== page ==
It's well-known that junk food ads on TV can strongly influence what kids want to eat. A study finds social media influencers can have the same effect on kids --but not when it comes to healthy foods.
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Focusing less on the meat-free or health aspects of plant-based dishes, like this jackfruit burger — and more on their flavor, mouthfeel and provenance — could go a long way toward getting meat lovers to choose these options more often. That's according to research by the World Resources Institute's Better Buying Lab in conjunction with food chains, marketers and behavioral economists.
A variety of cuts of beef and ground beef are displayed for sale at Union Market in Washington, D.C. A new Missouri law says only products like these cuts that are "derived from harvested production livestock or poultry" can be labeled as meat.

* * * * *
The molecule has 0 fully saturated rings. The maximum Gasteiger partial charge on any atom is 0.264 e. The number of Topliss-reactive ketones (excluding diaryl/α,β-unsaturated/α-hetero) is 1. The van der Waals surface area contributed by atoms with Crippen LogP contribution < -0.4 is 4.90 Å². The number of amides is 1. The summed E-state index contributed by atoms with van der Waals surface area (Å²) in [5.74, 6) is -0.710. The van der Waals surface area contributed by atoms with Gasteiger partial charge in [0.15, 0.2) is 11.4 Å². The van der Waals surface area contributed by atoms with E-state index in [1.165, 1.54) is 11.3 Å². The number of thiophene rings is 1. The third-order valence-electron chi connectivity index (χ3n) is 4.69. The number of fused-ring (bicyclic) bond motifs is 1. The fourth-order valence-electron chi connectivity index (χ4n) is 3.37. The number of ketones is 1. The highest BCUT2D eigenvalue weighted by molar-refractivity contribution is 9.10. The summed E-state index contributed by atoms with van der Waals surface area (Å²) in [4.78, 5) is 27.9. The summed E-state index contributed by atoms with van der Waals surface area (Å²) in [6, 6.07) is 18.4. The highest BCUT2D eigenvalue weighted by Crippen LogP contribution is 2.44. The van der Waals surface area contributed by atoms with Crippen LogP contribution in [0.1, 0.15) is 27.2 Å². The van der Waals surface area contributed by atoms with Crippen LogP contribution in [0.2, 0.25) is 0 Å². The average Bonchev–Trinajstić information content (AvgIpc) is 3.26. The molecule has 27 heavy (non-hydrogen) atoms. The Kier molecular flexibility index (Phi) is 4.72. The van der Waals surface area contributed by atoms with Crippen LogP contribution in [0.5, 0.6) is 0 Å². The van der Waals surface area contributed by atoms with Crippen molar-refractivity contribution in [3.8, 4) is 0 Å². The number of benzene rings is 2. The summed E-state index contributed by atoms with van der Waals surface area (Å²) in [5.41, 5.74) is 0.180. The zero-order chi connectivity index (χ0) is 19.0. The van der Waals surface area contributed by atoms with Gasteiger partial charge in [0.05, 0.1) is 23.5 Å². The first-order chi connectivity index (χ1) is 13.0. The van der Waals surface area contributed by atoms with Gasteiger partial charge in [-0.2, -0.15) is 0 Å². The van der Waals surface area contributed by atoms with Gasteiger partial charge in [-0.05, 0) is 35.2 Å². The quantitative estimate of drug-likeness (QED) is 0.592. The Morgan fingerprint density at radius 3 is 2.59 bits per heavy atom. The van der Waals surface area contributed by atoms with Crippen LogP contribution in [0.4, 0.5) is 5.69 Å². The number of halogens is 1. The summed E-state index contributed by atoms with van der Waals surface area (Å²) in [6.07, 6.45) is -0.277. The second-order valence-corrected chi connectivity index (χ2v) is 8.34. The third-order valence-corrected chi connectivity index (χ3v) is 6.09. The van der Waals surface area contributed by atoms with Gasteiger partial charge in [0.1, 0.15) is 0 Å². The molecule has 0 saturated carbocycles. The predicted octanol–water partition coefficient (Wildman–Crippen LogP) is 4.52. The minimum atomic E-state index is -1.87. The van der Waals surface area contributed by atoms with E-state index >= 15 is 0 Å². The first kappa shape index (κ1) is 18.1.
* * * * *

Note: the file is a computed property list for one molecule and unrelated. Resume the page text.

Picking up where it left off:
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Chipotle restaurant workers fill orders for customers in Miami, Fla., on April 27, 2015, the day that the company announced it will only use non-GMO ingredients in its food.
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Bolthouse Farms helped pave the way for using Mountain Dew-style tactics to sell healthy foods, like this ad for baby carrots. It was a wake-up call for the rest of the food industry.
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Philip James, Chairman of CustomVine, and Kevin Boyer, President and CEO of CustomVine, film a video to promote The Miracle Machine, which turns water into wine with the use of an app.
Courtesy of The Miracle Machine
"DOUGH a crust, an unbaked crust ...": Carrie Underwood may have played Maria in NBC's The Sound of Music Live, but on Twitter, it was @DiGiorno that stole the show.
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Nathaniel Donaker, 4, eats Kellogg's Frosted Flakes cereal at his home in Palo Alto, Calif. Frosted Flakes is 27 percent sugar, according to a report by the Environmental Working Group.